Richard Miller


The El Jebel man rescued near Highlands Bowl on Sunday evening was identified Monday as the same person who is charged with arson for allegedly having a role in starting the Lake Christine Fire in July.

After the Pitkin County Sheriff’s Office reported the rescue by Aspen Highlands Ski Patrol and Mountain Rescue Aspen of Richard Miller, 23, multiple people online criticized him on MRA’s Facebook page and elsewhere, saying he had again endangered lives — one person said he was saved near Highlands by people his alleged actions on July 3 had displaced.

Shortly after the fire ignited at the Lake Christine gun range, Miller denied to law enforcement that he and his girlfriend, Allison Marcus, had been using incendiary tracer rounds, which are prohibited at the range, according to his arrest warrant. Although he quickly reversed course and said they had been using the rounds, with bone-dry tinder nearby amid drought conditions, he and Marcus pleaded not guilty in January to felony charges of arson and setting a woodland on fire. His trial is set for May. The blaze destroyed three homes, burned 12,600 acres and nearly overwhelmed Basalt, El Jebel and Missouri Heights.

On Sunday, Miller was snowboarding with two other people when he became separated from them around 12:30 p.m. in an area near Highlands Bowl called Child’s Play, according to a sheriff’s office press release.

When the other skiers hadn’t heard from Miller three hours later, they reported the incident to ski patrol. Aspen Highlands patrollers searched the ski area boundary lines, looking for ski tracks that may have indicated the skier had skied out-of-bounds, a press release says. After an extensive boundary search, patrollers focused their search in an area of the Highlands Bowl known as the G Zones.

Unable to locate Miller in the G Zones, ski patrol alerted the sheriff’s office, which mobilized 19 volunteer members of Mountain Rescue Aspen to help with the search.

During the search, Miller was able to call 911 on his cell phone. He had skied beyond the ski area boundary into an area known as “R 1.” After the 911 call, patrollers contacted Miller, who was about 300 vertical feet below the ski area boundary.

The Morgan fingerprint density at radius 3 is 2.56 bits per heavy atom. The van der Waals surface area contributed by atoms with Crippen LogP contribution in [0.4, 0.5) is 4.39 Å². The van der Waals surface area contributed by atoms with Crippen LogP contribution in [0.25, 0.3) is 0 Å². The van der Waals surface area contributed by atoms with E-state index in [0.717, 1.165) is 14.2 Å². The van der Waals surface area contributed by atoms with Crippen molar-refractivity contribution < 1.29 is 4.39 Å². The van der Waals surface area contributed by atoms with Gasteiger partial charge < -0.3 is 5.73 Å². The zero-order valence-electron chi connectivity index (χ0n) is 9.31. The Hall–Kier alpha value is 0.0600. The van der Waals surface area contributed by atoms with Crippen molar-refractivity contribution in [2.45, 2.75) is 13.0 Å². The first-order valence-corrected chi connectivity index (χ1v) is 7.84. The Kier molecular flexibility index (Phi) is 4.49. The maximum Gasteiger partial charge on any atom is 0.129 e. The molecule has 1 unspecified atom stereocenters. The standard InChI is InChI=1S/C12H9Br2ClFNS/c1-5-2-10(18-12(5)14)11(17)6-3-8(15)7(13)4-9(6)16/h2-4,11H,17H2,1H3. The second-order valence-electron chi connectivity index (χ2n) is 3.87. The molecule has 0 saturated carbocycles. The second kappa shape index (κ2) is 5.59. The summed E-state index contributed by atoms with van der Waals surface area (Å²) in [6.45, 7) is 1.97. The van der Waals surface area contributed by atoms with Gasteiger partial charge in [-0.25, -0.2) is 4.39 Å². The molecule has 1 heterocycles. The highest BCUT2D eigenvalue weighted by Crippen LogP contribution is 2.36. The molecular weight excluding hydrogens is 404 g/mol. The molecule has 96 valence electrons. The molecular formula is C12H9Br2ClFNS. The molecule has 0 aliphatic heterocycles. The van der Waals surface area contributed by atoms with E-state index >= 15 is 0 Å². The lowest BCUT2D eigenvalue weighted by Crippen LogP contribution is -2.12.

Using headlamps amid darkness and heavy snow, patrollers and Mountain Rescue Aspen members skied down to Miller, reaching him around 6:45 p.m. Miller, who wasn’t equipped with an avalanche beacon or any other safety equipment, was uninjured, the release says.

“Teams boot-packed and stomped a path for Miller to travel back uphill to the ski area boundary,” the release says. “Back in the ski area boundary, rescuers and Miller skied to the bottom of the ski area without incident. All rescuers were out of the field around 8:30 p.m.

During Sunday’s search and rescue, the Colorado Avalanche Information Center had issued an avalanche warning, noting that avalanche conditions near and above treeline were “high,” meaning there are “very dangerous avalanche conditions and travel in avalanche terrain is not recommended.”

It was not clear Monday if Miller had intentionally gone into the area where he was found.

Regardless, on MRA’s Facebook page, a person wrote that “this kiddo apparently likes putting others lives at risk. Some of the people searching for him [Sunday] were the same who were displaced for weeks last summer or fought the consequences of his actions.”

A message left with Miller’s attorney was not returned.

Chad is a Contributing Editor for Aspen Daily News. He can be reached at or on Twitter @chad_the_scribe.

Contibuting Editor